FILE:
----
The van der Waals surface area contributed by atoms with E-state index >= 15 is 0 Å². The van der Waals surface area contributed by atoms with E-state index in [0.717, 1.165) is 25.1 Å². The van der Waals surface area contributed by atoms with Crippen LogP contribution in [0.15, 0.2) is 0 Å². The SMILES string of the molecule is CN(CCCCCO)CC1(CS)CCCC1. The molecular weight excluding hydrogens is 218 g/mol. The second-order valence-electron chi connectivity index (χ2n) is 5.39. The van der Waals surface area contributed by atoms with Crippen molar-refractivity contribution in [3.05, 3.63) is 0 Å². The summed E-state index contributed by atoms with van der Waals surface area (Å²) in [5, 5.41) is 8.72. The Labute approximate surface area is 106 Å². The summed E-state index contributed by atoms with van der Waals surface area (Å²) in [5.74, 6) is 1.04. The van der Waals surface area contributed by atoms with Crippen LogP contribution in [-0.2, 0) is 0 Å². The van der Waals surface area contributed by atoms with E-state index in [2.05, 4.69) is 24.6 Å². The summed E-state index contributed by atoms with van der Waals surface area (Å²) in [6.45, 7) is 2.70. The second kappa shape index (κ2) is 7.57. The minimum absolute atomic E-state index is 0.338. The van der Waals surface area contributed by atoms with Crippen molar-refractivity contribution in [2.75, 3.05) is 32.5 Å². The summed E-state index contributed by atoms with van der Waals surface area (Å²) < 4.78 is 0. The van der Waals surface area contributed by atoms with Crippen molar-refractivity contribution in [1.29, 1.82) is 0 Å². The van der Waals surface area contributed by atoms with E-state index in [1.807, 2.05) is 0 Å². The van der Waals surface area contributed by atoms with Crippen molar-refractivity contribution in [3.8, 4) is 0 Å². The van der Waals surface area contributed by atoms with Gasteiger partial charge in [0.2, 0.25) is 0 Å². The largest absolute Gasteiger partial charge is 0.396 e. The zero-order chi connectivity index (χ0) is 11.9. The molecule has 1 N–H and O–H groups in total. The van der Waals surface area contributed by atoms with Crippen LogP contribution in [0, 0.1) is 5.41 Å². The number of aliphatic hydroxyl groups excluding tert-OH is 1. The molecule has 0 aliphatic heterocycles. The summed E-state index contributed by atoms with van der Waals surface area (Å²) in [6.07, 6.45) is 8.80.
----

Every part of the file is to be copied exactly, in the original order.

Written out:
The van der Waals surface area contributed by atoms with E-state index >= 15 is 0 Å². The van der Waals surface area contributed by atoms with E-state index in [0.717, 1.165) is 25.1 Å². The van der Waals surface area contributed by atoms with Crippen LogP contribution in [0.15, 0.2) is 0 Å². The SMILES string of the molecule is CN(CCCCCO)CC1(CS)CCCC1. The molecular weight excluding hydrogens is 218 g/mol. The second-order valence-electron chi connectivity index (χ2n) is 5.39. The van der Waals surface area contributed by atoms with Crippen molar-refractivity contribution in [3.05, 3.63) is 0 Å². The summed E-state index contributed by atoms with van der Waals surface area (Å²) in [5, 5.41) is 8.72. The Labute approximate surface area is 106 Å². The summed E-state index contributed by atoms with van der Waals surface area (Å²) in [5.74, 6) is 1.04. The van der Waals surface area contributed by atoms with Crippen LogP contribution in [-0.2, 0) is 0 Å². The van der Waals surface area contributed by atoms with E-state index in [2.05, 4.69) is 24.6 Å². The summed E-state index contributed by atoms with van der Waals surface area (Å²) in [6.45, 7) is 2.70. The second kappa shape index (κ2) is 7.57. The minimum absolute atomic E-state index is 0.338. The van der Waals surface area contributed by atoms with Crippen molar-refractivity contribution in [2.75, 3.05) is 32.5 Å². The summed E-state index contributed by atoms with van der Waals surface area (Å²) < 4.78 is 0. The van der Waals surface area contributed by atoms with Crippen molar-refractivity contribution in [1.29, 1.82) is 0 Å². The van der Waals surface area contributed by atoms with E-state index in [1.807, 2.05) is 0 Å². The van der Waals surface area contributed by atoms with Crippen molar-refractivity contribution in [3.8, 4) is 0 Å². The van der Waals surface area contributed by atoms with Gasteiger partial charge in [0.2, 0.25) is 0 Å². The largest absolute Gasteiger partial charge is 0.396 e. The zero-order chi connectivity index (χ0) is 11.9. The molecule has 1 N–H and O–H groups in total. The van der Waals surface area contributed by atoms with Crippen LogP contribution in [0, 0.1) is 5.41 Å². The number of aliphatic hydroxyl groups excluding tert-OH is 1. The molecule has 0 aliphatic heterocycles. The summed E-state index contributed by atoms with van der Waals surface area (Å²) in [6.07, 6.45) is 8.80.